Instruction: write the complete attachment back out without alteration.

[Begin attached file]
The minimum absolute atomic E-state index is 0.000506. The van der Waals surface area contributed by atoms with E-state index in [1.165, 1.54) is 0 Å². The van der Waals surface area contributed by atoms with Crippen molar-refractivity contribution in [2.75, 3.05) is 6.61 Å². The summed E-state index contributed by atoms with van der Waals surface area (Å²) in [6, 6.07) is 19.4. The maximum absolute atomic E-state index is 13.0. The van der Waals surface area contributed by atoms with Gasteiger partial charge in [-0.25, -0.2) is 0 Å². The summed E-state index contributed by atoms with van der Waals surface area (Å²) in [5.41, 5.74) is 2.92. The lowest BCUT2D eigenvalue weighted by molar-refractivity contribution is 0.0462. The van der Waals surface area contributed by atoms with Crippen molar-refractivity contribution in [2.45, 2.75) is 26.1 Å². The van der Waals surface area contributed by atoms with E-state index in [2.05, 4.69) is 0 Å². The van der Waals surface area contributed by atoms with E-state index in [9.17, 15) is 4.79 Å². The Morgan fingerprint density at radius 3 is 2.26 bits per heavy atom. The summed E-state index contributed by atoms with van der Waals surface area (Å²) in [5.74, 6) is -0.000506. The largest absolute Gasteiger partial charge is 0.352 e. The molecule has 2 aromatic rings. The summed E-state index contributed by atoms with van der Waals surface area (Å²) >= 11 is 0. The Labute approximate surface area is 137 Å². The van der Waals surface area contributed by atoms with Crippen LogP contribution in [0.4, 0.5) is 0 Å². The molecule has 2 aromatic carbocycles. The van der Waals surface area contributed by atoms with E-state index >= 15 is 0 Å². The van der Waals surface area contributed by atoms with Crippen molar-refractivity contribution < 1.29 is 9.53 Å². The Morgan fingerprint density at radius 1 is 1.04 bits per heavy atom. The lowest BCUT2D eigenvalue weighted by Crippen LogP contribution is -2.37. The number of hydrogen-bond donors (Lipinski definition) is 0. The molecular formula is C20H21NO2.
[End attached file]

The minimum absolute atomic E-state index is 0.000506. The van der Waals surface area contributed by atoms with E-state index in [1.165, 1.54) is 0 Å². The van der Waals surface area contributed by atoms with Crippen molar-refractivity contribution in [2.75, 3.05) is 6.61 Å². The summed E-state index contributed by atoms with van der Waals surface area (Å²) in [6, 6.07) is 19.4. The maximum absolute atomic E-state index is 13.0. The van der Waals surface area contributed by atoms with Gasteiger partial charge in [-0.25, -0.2) is 0 Å². The summed E-state index contributed by atoms with van der Waals surface area (Å²) in [5.41, 5.74) is 2.92. The lowest BCUT2D eigenvalue weighted by molar-refractivity contribution is 0.0462. The van der Waals surface area contributed by atoms with Crippen molar-refractivity contribution in [2.45, 2.75) is 26.1 Å². The van der Waals surface area contributed by atoms with E-state index in [2.05, 4.69) is 0 Å². The van der Waals surface area contributed by atoms with E-state index in [9.17, 15) is 4.79 Å². The Morgan fingerprint density at radius 3 is 2.26 bits per heavy atom. The summed E-state index contributed by atoms with van der Waals surface area (Å²) in [5.74, 6) is -0.000506. The largest absolute Gasteiger partial charge is 0.352 e. The molecule has 2 aromatic rings. The summed E-state index contributed by atoms with van der Waals surface area (Å²) >= 11 is 0. The Labute approximate surface area is 137 Å². The van der Waals surface area contributed by atoms with Crippen LogP contribution in [0.4, 0.5) is 0 Å². The molecule has 2 aromatic carbocycles. The van der Waals surface area contributed by atoms with E-state index >= 15 is 0 Å². The van der Waals surface area contributed by atoms with Crippen molar-refractivity contribution < 1.29 is 9.53 Å². The Morgan fingerprint density at radius 1 is 1.04 bits per heavy atom. The lowest BCUT2D eigenvalue weighted by Crippen LogP contribution is -2.37. The number of hydrogen-bond donors (Lipinski definition) is 0. The molecular formula is C20H21NO2.